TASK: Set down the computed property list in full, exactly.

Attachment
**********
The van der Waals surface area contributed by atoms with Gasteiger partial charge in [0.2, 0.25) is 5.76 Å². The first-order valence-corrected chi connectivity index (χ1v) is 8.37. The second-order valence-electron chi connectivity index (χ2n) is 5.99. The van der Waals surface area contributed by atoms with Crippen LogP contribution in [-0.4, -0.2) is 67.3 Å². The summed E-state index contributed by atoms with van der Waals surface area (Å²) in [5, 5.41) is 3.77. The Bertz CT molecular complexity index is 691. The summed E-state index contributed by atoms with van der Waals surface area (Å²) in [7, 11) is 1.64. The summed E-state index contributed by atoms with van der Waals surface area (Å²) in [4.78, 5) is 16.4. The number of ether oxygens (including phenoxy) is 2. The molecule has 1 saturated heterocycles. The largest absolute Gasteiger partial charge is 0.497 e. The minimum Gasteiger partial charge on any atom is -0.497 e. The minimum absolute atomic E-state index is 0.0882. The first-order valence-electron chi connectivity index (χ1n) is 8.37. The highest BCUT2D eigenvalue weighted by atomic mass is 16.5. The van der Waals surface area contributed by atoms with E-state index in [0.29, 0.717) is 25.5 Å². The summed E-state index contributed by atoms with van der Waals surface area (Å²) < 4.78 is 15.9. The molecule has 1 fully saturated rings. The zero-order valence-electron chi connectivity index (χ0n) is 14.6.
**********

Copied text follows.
The van der Waals surface area contributed by atoms with Gasteiger partial charge in [0.2, 0.25) is 5.76 Å². The first-order valence-corrected chi connectivity index (χ1v) is 8.37. The second-order valence-electron chi connectivity index (χ2n) is 5.99. The van der Waals surface area contributed by atoms with Crippen LogP contribution in [-0.4, -0.2) is 67.3 Å². The summed E-state index contributed by atoms with van der Waals surface area (Å²) in [5, 5.41) is 3.77. The Bertz CT molecular complexity index is 691. The summed E-state index contributed by atoms with van der Waals surface area (Å²) in [7, 11) is 1.64. The summed E-state index contributed by atoms with van der Waals surface area (Å²) in [4.78, 5) is 16.4. The number of ether oxygens (including phenoxy) is 2. The molecule has 1 saturated heterocycles. The largest absolute Gasteiger partial charge is 0.497 e. The minimum Gasteiger partial charge on any atom is -0.497 e. The minimum absolute atomic E-state index is 0.0882. The first-order valence-electron chi connectivity index (χ1n) is 8.37. The highest BCUT2D eigenvalue weighted by atomic mass is 16.5. The van der Waals surface area contributed by atoms with E-state index in [0.29, 0.717) is 25.5 Å². The summed E-state index contributed by atoms with van der Waals surface area (Å²) < 4.78 is 15.9. The molecule has 1 fully saturated rings. The zero-order valence-electron chi connectivity index (χ0n) is 14.6.